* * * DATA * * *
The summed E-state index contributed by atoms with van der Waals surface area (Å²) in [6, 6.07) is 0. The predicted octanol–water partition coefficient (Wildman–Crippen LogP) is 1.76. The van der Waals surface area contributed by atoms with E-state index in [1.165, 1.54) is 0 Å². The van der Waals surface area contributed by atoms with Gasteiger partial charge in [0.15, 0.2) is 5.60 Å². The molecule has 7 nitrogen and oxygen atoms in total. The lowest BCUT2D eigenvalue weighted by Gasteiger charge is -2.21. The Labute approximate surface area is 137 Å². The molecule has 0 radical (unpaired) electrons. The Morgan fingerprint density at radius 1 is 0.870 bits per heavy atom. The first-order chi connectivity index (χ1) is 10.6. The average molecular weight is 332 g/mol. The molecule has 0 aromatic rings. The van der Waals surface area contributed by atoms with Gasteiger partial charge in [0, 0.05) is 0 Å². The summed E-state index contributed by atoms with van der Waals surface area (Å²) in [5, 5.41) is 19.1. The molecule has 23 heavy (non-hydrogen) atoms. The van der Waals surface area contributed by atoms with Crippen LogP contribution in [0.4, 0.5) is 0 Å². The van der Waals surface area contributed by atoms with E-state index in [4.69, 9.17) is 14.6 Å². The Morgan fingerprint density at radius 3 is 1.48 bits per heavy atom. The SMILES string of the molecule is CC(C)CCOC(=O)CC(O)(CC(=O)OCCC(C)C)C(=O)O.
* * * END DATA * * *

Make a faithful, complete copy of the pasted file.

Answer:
The summed E-state index contributed by atoms with van der Waals surface area (Å²) in [6, 6.07) is 0. The predicted octanol–water partition coefficient (Wildman–Crippen LogP) is 1.76. The van der Waals surface area contributed by atoms with E-state index in [1.165, 1.54) is 0 Å². The van der Waals surface area contributed by atoms with Gasteiger partial charge in [0.15, 0.2) is 5.60 Å². The molecule has 7 nitrogen and oxygen atoms in total. The lowest BCUT2D eigenvalue weighted by Gasteiger charge is -2.21. The Labute approximate surface area is 137 Å². The molecule has 0 radical (unpaired) electrons. The Morgan fingerprint density at radius 1 is 0.870 bits per heavy atom. The first-order chi connectivity index (χ1) is 10.6. The average molecular weight is 332 g/mol. The molecule has 0 aromatic rings. The van der Waals surface area contributed by atoms with Gasteiger partial charge in [0, 0.05) is 0 Å². The summed E-state index contributed by atoms with van der Waals surface area (Å²) in [5, 5.41) is 19.1. The molecule has 23 heavy (non-hydrogen) atoms. The van der Waals surface area contributed by atoms with Crippen LogP contribution in [0.4, 0.5) is 0 Å². The van der Waals surface area contributed by atoms with E-state index in [4.69, 9.17) is 14.6 Å². The Morgan fingerprint density at radius 3 is 1.48 bits per heavy atom. The SMILES string of the molecule is CC(C)CCOC(=O)CC(O)(CC(=O)OCCC(C)C)C(=O)O.